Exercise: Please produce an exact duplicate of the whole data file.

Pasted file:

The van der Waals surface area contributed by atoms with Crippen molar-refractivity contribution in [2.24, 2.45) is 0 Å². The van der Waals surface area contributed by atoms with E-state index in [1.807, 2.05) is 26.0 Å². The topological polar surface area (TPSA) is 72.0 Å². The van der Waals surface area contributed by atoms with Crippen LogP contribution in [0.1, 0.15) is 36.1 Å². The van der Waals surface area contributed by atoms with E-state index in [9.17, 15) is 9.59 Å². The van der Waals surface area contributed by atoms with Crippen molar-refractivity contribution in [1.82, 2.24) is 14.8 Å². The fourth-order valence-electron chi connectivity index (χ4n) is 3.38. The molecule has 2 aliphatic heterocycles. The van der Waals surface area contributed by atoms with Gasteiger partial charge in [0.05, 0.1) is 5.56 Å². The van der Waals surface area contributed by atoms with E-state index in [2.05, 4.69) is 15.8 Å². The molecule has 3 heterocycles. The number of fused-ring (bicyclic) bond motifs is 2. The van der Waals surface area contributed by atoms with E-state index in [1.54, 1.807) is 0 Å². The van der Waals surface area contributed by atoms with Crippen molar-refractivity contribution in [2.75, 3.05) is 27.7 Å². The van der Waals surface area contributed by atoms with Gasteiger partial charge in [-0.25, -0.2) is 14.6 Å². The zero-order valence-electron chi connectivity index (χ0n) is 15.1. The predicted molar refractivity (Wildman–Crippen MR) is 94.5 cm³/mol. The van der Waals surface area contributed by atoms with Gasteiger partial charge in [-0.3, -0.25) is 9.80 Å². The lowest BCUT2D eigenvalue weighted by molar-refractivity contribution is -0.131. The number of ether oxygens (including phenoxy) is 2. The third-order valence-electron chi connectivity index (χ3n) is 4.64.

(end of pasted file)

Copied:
The van der Waals surface area contributed by atoms with Crippen molar-refractivity contribution in [2.24, 2.45) is 0 Å². The van der Waals surface area contributed by atoms with E-state index in [1.807, 2.05) is 26.0 Å². The topological polar surface area (TPSA) is 72.0 Å². The van der Waals surface area contributed by atoms with Crippen LogP contribution in [0.1, 0.15) is 36.1 Å². The van der Waals surface area contributed by atoms with E-state index in [9.17, 15) is 9.59 Å². The van der Waals surface area contributed by atoms with Crippen molar-refractivity contribution in [1.82, 2.24) is 14.8 Å². The fourth-order valence-electron chi connectivity index (χ4n) is 3.38. The molecule has 2 aliphatic heterocycles. The van der Waals surface area contributed by atoms with Gasteiger partial charge in [0.05, 0.1) is 5.56 Å². The van der Waals surface area contributed by atoms with E-state index in [2.05, 4.69) is 15.8 Å². The molecule has 3 heterocycles. The number of fused-ring (bicyclic) bond motifs is 2. The van der Waals surface area contributed by atoms with E-state index in [1.54, 1.807) is 0 Å². The van der Waals surface area contributed by atoms with Crippen molar-refractivity contribution in [2.75, 3.05) is 27.7 Å². The van der Waals surface area contributed by atoms with Gasteiger partial charge in [-0.25, -0.2) is 14.6 Å². The zero-order valence-electron chi connectivity index (χ0n) is 15.1. The predicted molar refractivity (Wildman–Crippen MR) is 94.5 cm³/mol. The van der Waals surface area contributed by atoms with Gasteiger partial charge in [-0.3, -0.25) is 9.80 Å². The lowest BCUT2D eigenvalue weighted by molar-refractivity contribution is -0.131. The number of ether oxygens (including phenoxy) is 2. The third-order valence-electron chi connectivity index (χ3n) is 4.64.